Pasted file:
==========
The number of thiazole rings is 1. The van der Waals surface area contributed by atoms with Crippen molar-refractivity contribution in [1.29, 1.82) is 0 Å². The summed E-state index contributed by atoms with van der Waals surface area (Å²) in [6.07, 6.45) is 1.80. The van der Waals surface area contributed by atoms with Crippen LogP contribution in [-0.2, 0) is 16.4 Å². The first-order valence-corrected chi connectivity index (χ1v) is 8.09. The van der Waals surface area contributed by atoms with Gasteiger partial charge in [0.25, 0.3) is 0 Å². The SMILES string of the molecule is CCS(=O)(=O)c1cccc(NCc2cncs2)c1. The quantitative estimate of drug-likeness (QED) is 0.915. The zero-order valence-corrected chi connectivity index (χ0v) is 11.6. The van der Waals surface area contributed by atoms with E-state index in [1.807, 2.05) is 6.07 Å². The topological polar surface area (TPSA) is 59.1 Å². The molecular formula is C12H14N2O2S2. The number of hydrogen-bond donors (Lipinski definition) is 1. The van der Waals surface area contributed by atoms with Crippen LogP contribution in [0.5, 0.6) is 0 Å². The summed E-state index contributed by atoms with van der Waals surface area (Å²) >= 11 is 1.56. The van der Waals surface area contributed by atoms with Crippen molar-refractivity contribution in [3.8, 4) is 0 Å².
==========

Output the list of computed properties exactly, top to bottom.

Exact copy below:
The number of thiazole rings is 1. The van der Waals surface area contributed by atoms with Crippen molar-refractivity contribution in [1.29, 1.82) is 0 Å². The summed E-state index contributed by atoms with van der Waals surface area (Å²) in [6.07, 6.45) is 1.80. The van der Waals surface area contributed by atoms with Crippen LogP contribution in [-0.2, 0) is 16.4 Å². The first-order valence-corrected chi connectivity index (χ1v) is 8.09. The van der Waals surface area contributed by atoms with Gasteiger partial charge in [0.25, 0.3) is 0 Å². The SMILES string of the molecule is CCS(=O)(=O)c1cccc(NCc2cncs2)c1. The quantitative estimate of drug-likeness (QED) is 0.915. The zero-order valence-corrected chi connectivity index (χ0v) is 11.6. The van der Waals surface area contributed by atoms with E-state index in [1.807, 2.05) is 6.07 Å². The topological polar surface area (TPSA) is 59.1 Å². The molecular formula is C12H14N2O2S2. The number of hydrogen-bond donors (Lipinski definition) is 1. The van der Waals surface area contributed by atoms with Crippen LogP contribution in [0.5, 0.6) is 0 Å². The summed E-state index contributed by atoms with van der Waals surface area (Å²) >= 11 is 1.56. The van der Waals surface area contributed by atoms with Crippen molar-refractivity contribution in [3.8, 4) is 0 Å².